Radxa's SATA HAT makes compact Pi 5 NAS

Radxa's latest iteration of its Penta SATA HAT has been retooled to work with the Raspberry Pi 5.

Radxa Penta SATA HAT for Raspberry Pi 5 with a Pi mug

The Pi 5 includes a PCIe connector, which allows the SATA hat to interface directly via a JMB585 SATA to PCIe bridge, rather than relying on the older Dual/Quad SATA HAT's SATA-to-USB-to-PCIe setup.

Does the direct PCIe connection help? Yes.

Is the Pi 5 noticeably faster than the Pi 4 for NAS applications? Yes.

Radxa Penta SATA HAT installed on Pi 5 with Drives next to it

Is the Pi 5 + Penta SATA HAT the ultimate low-power NAS solution? Maybe.

It's more compelling than the Pi 4 was and could fit your use case—even accounting for the Pi 5's slightly higher price points.

I ran through the entire process of setting up and testing the Penta SATA HAT in today's video:

But I'll also summarize some of my key findings:

  • If you want all the test data and notes, check out my GitHub issue testing the Radxa Penta SATA HAT on Pi 5. There's an exhaustive benchmarking process through which I discovered macOS Finder is terrible for network share performance.
  • Having the HAT distribute 12V power to the drives and manage power delivery to the Pi 5's 5V rail via GPIO is very handy. You don't need two power supplies (one for HAT/drives and one for Pi) with this setup.
  • I had to break off three little fins on the official Pi Active Cooler to make room for the 12V barrel plug on the underside of the HAT. It would be nice if Radxa revised the board to not require this modification.
  • I tested an array of 4 Samsung QVO 8TB SSDs in RAID 0, and could get nearly 900 MB/sec at PCIe Gen 3 directly on the Pi.
  • I was only able to write through Samba over the 1 Gbps built-in Ethernet connection around 96 MB/sec (with a 100 GB test folder) from my Mac — read speeds were consistently maxing it out at 122 MB/sec, and on Windows I could get 115 MB/sec write speeds.
  • I installed openmediavault 7, which worked great with ZFS, but was missing standard RAID configuration options—possibly because I had separately installed mdadm in my testing? I would love to try TrueNAS Scale, but it sounds like iXsystems isn't interested in porting it to Arm.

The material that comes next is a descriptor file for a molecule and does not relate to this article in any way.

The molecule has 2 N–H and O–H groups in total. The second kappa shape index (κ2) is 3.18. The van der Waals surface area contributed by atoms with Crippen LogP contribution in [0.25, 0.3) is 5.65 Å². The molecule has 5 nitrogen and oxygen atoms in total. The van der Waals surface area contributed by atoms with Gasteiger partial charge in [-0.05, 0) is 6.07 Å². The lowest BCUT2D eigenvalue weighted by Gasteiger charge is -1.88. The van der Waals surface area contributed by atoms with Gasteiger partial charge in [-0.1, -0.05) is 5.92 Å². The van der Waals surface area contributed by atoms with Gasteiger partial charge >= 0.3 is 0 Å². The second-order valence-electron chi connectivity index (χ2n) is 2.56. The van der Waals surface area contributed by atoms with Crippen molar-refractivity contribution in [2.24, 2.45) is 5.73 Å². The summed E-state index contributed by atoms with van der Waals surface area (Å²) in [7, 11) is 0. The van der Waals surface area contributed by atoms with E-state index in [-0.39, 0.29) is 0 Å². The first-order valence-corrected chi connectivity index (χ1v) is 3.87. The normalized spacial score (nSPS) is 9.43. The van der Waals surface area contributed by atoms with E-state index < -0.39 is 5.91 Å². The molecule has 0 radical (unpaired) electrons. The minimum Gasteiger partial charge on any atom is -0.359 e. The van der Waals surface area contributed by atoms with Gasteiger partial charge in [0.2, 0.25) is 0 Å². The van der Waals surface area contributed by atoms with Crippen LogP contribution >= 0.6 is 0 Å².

• ZFS in RAIDZ1 gave me lower network write speeds around 74 MB/sec from my Mac, and 108 MB/sec on my PC, but read speeds were still maxing out the network connection
  • I installed a Pineberry Pi HatBRICK! Commander and HatNET! 2.5G for 2.5 Gbps networking, and it worked without issue, though it would be nice to find a better way to get things stacked up:

Radxa Penta SATA HAT on Pi 5 with 2.5G Networking

Using that setup, I could consistently get 230 MB/sec read speeds over the network, but writes were still bottlenecked around 100 MB/sec on my Mac. It's not easy to pin down the problem on my Mac, but on Windows 11, it was consistently giving me 150 MB/sec, so it's not the Pi's fault.

With the PCIe Gen 2 switch in the way, storage and networking are both downgraded to Gen 2 speeds, which results in the bottleneck preventing faster write speeds. You could get a little faster with RAID 0, since you wouldn't need to write parity data, but that's not recommended for most network storage use cases!

Item Price
Raspberry Pi 5 (8GB) $80
Radxa Penta SATA HAT $45
12V 5A Power Adapter $10
32GB microSD Card $12
TOTAL $147

My conclusion? The Pi 5 + Penta SATA HAT is most useful for read-heavy environments, but works great for any basic NAS use case. All-in, spending $150 or less on a small, energy-efficient NAS (this setup used 6-8W at idle, and 10-16W under load) isn't the worst way to build DIY network storage.

I also really wish Raspberry Pi included 2.5 Gbps networking out of the box... the RP1 chip certainly has the bandwidth, but it seems like more was allocated to the DSI/CSI imaging pipeline and multiple USB 3.0/2.0 buses than networking, for this go-round.

Radxa will hopefully sell a case and fan control board at some point, to make this a more robust solution, but those aren't available currently.


A number of comments on YouTube suggested I test out a USB 3 2.5G Ethernet adapter. So I plugged in my Plugable 2.5G adapter, and tested transfer speeds with a 50 GB folder on Windows 11 and got:

  • 270 MB/sec writes (copy from Windows 11 to Pi 5)
  • 200 MB/sec reads (copy from Pi 5 to Windows 11)

See this comment on GitHub for all the details.